Yeah, but we're a vocal minority

By Phil Plait | September 16, 2009 4:30 pm

Doonesbury for Sunday Sept 6 2009

I was at Dragon*Con and too busy to post about this, but approximately eleventy bazillion people sent me this Doonesbury comic from last Sunday. Read the whole thing: he nailed it.

But we are a vocal minority. I know I am, and will always be so as long as I can be.

CATEGORIZED UNDER: Antiscience, Humor, Skepticism

Comments (36)

  1. Rod Mollise

    Well, yeah…BUT…I will say, people tend to believe in outrageous government conspiracies because the government perpetrated so many of them over the last 50 years.

    Ghosts, shmosts. I don’t worry much about believers in ghosts and such. I think it’s been proven the ones you have to worry about are the ones who believe in that invisible old man who lives in the sky. You know, the one who will condemn you to an eternity of torture–but he loves you! LOL

  2. cameron

    Ermmm… was there a joke in that comic?

  3. Yeah, kind of missing a punchline in there…

  4. dhtroy

    That’s not funny, that’s the sad truth of it all.


  5. Brian

    He forgot to include ‘religion’ in the comic as something that can’t be verified.

  6. kingnor

    never really been a doonesbury fan, but it’s nice to see someone on our side ūüėõ

    to those asking why it’s funny, Doonesbury isn’t usually intended to be a calvin and hobbes style riot, his “jokes” are often super SUPER dry.

  7. Very clever. It’s also very depressing.

    Oh, and as for the punchline, switch over to Fox News, you’ll get the joke then.

  8. Just forwarded the link to a few budz….

    I have always been a doonesbury fan… maybe it was a Jane Pauley kinda thing? i dunno.

    I do find humor in this. To many of our fellow Americans we are a fringe movement and as such many would equate us to Scientologists, Eugenicists, (is that a word, and did i spell it correctly?), uhhhmm maybe even Mormons.

    We must be more vocal and at the same time rational.

  9. eleventy bazillion people

    I am, shall we say, skeptical. ^^

  10. NewEnglandBob

    Right, Naked Bunny, you should be skeptical.

    It was twelvety bazillion people.

  11. What’s wrong with Bazillions? They have a great carnivale.

  12. llewelly

    I believe in Alien Abductions.
    I believe the reason we have no evidence for Aliens visiting Earth is that the Aliens keep getting Abducted before scientists can find them.

  13. mus

    “All that is necessary for evil to triumph is for good people to do nothing”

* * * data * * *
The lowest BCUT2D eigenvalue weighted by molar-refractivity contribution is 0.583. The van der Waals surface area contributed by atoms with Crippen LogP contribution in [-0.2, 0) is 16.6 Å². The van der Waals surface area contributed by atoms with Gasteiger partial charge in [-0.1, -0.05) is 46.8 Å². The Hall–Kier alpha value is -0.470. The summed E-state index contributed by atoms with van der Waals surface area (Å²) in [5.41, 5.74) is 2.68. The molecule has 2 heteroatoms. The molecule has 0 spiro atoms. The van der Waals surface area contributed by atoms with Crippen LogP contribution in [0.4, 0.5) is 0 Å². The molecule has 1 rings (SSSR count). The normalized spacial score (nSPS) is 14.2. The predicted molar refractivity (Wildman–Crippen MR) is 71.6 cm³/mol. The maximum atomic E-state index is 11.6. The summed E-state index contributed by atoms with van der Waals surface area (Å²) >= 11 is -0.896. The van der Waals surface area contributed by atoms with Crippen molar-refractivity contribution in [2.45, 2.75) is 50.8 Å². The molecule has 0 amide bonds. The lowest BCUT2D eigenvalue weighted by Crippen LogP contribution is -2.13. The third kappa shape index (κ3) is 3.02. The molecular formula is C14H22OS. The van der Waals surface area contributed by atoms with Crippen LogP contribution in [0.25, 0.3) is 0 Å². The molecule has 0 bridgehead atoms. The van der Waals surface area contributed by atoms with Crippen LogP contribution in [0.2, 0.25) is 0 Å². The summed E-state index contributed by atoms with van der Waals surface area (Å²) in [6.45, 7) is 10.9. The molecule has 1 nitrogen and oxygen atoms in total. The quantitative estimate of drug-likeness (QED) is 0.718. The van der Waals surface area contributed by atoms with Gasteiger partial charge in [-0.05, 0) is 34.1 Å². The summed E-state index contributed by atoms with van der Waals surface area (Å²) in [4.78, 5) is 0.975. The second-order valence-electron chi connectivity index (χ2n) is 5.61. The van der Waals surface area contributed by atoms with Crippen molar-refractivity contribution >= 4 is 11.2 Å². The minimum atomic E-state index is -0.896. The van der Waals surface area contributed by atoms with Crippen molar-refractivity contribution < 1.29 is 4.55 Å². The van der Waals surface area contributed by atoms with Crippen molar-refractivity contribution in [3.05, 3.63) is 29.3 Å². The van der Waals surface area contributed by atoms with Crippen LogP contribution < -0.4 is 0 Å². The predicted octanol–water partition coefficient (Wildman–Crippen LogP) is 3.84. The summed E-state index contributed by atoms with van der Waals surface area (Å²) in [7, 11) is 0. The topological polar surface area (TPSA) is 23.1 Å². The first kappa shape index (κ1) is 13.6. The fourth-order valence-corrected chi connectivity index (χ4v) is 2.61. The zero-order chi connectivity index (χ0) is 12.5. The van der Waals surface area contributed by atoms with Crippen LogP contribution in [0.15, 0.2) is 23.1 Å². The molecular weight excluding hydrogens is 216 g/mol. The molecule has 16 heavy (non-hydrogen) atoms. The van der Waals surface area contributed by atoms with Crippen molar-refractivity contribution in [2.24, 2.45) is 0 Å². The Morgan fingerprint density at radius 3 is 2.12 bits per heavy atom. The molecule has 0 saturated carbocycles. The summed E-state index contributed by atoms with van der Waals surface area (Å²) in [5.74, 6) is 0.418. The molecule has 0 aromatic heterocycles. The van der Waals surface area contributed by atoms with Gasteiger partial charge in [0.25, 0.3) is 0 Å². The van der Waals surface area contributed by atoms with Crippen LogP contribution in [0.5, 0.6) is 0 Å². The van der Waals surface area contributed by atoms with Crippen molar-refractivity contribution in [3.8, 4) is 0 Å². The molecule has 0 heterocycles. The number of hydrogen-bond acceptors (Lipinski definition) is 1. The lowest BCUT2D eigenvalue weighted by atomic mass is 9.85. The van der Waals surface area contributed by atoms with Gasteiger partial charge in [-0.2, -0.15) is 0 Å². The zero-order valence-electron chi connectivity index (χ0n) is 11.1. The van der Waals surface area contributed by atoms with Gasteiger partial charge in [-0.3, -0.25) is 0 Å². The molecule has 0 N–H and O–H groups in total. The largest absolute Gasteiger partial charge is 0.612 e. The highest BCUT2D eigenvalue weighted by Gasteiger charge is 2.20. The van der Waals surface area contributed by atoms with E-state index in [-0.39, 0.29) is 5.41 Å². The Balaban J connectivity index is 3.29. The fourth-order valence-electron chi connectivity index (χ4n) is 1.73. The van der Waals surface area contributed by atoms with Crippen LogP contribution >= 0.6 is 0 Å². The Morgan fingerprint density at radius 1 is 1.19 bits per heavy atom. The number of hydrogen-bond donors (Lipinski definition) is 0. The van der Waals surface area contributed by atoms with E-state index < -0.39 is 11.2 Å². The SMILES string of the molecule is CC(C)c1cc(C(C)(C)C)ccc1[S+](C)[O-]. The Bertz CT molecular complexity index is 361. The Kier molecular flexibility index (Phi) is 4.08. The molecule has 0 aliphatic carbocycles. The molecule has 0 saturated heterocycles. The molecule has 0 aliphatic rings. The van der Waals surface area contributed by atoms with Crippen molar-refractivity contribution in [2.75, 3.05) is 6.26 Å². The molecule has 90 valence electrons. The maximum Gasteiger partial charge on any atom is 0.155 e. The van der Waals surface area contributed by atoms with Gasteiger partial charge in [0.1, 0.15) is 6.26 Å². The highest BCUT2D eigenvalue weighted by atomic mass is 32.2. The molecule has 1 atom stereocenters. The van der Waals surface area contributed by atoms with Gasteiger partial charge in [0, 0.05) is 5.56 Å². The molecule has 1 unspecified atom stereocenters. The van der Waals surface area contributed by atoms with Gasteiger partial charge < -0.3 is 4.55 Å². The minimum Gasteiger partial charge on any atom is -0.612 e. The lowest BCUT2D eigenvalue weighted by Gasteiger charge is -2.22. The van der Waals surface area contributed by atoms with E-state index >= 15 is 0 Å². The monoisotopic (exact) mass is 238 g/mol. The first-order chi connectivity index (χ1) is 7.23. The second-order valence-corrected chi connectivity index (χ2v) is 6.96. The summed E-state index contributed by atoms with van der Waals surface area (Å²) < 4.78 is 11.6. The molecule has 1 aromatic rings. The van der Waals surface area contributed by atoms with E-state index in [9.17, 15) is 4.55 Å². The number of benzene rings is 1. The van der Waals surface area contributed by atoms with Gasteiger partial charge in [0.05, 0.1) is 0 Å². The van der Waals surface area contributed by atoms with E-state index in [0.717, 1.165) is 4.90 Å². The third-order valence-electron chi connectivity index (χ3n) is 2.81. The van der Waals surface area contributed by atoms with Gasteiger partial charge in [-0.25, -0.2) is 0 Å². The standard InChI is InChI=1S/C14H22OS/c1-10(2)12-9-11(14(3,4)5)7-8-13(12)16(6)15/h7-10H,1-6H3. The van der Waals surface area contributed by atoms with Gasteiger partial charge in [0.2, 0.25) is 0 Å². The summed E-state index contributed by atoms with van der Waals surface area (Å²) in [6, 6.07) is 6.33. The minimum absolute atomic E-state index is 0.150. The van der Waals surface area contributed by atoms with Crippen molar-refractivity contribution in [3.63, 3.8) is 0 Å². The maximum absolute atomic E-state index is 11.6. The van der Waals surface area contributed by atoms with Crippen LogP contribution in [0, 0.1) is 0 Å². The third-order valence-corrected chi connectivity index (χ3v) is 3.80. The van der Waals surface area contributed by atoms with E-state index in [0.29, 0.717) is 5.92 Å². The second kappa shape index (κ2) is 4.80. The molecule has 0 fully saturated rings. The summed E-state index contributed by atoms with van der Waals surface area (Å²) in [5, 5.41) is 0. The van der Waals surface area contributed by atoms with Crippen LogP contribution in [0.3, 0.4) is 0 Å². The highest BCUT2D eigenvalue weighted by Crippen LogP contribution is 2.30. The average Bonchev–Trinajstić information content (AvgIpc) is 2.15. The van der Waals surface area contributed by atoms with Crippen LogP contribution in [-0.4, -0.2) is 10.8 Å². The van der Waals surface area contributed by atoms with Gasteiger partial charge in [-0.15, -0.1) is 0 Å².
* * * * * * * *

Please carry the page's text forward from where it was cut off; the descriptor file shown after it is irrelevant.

-Edmund Burke

    We NEED to be vocal.

  14. There are way too many hyphens in those word balloons.

  15. Christina Viering
  16. Travis

    If our town hall fiasco’s have taught us anything it’s that a blathering, bellowing idiot will always be paid more attention than a calm, reasonable intellectual.

  17. @Shane:
    I prefer a Brazilian

  18. Cory

    Guys, newspaper comics are almost universally unfunny. Calvin and Hobbes is one of the few comics with “moments”, but no comic gets much more out of me than a chuckle or “that’s clever, I guess..”

    @14 “Good and evil” can’t be verified, either. Do remember Burke’s strongly conservative (don’t rock the boat or it’ll tip over!) positions on just about everything and thusly contextualize the quote. The quote sounds epic, sure, but it should mean virtually nothing to a skeptic.

  19. fernando

    We are not a minority… Most industry is based on rationalism, NASA is based on math, martians don’t come into the equation when governments calculate taxes… Science rules the world… Another thing is entertainment, that usually succeeds doing the opposite thing to the rule. When science becomes box office be scared, but not now. We tend to whine a lot about the non science guys and the power they have. I don’t think they have much. Those are the ‘funny’ guys to me. Vocal minority in the media is not that important if we have the power to move the world. Let the other guys have the power of entertainment. At the end of the day matters the machine that feed us. And machines are rational.

  20. vanderleun

    Well, somewhere around a declining half even believe in Obama. Can I get a Venn, please?

  21. Big Fat Earl

    Ermmm… was there a joke in that comic?

    It’s Doonesbury, so no. There’s never a joke, or at least never anything funny about it.

  22. I’m normally not a Doonesbury type of person but that was pretty good. I don’t think it’s a “funny haha” type of joke. It’s more of a “wow, sadly, you’re right…” kind of joke. :)

  23. Pisces

    Yeah….count me in too. But does that mean i hafta give up the Easter Bunny?

  24. Kevin

    Nice, but… I’m wondering about something. I don’t mean to hijack the posts here, but I’ve been thinking about this a bit.

    I’m a science student, majoring in biology. I’m a big fan of evidence-based reasoning. However, I am concerned about the idea that if we don’t have verifiable evidence of something, then it must not exist. This seems to me to be the scientific equivalent of the phrase “no body, no crime” that gets used often in cop shows on TV. The idea being that, if we haven’t found a dead person, there’s no reason to believe that the person is dead.